Communities across Florida are coming together to fight for clean water. Jacksonville, Palatka and Gainesville are among the cities concerned about water quality.
Environmental groups say the state waterways are either choked by pollution and toxic algae or drying up because of overconsumption of water, or both.
Concerned citizens from more than 100 different organizations as well as elected officials participated in the Floridians' Clean Water Declaration Campaign across the state.
St. Johns Riverkeeper Lisa Rinaman led Jacksonville's "Commit to Clean Water" event in Riverside with the St. Johns River as the backdrop.
Rinaman plans to go to Tallahassee on Feb. 18 to push for cleaner water efforts to be made.
"If we are proactive and take care of it, our quality of life, our economy will thrive," Rinaman said. "If not, we're going to have to pay taxpayer dollars to fix these resources."
There were 16 other cities across the state that held the same event Wednesday encouraging people to sign the Floridians' Clean Water Declaration.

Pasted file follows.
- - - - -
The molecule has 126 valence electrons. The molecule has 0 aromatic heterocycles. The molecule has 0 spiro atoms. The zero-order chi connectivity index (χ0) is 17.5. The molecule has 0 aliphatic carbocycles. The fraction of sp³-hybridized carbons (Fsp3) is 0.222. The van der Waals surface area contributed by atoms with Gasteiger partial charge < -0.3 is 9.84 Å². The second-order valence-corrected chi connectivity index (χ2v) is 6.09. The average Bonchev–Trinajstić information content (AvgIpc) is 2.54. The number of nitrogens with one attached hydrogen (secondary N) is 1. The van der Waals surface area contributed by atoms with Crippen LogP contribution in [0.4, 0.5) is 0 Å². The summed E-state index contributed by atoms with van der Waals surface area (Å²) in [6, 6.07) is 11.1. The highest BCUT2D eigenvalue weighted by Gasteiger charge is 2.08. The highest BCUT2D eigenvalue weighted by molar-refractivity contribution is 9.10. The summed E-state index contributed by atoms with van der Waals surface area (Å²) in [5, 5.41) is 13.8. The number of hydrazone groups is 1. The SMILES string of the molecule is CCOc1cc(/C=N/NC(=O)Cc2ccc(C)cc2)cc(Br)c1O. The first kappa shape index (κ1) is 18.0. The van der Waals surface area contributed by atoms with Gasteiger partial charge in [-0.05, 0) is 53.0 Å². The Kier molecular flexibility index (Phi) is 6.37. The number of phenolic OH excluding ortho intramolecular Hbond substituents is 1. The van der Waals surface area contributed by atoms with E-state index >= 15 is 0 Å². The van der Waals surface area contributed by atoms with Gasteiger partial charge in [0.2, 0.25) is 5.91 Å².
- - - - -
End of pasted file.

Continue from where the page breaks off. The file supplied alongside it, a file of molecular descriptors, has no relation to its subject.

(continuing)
There are several points in the declaration. One, for example, is "the people of Florida have an inalienable right to have abundant water for drinking, fishing and recreation."
One local kayaker at the event, Roger Linville, said he hopes people make changes with how they use water and treat the St. Johns River.
"There were too many times this past year when the algae blooms in the river kept us out of the river," Linville said.
He said there were other times when the St. Johns River was unsafe to swim in this year and that fishermen were worried they couldn't eat the fish they caught due to the river's cleanliness.
"It's very frustrating and upsetting," he said. "I think it's been mentioned several times, the St. Johns River is the crown jewel of northeast Florida."
To sign the online petition for cleaner water, go to www.wewantcleanwater.com.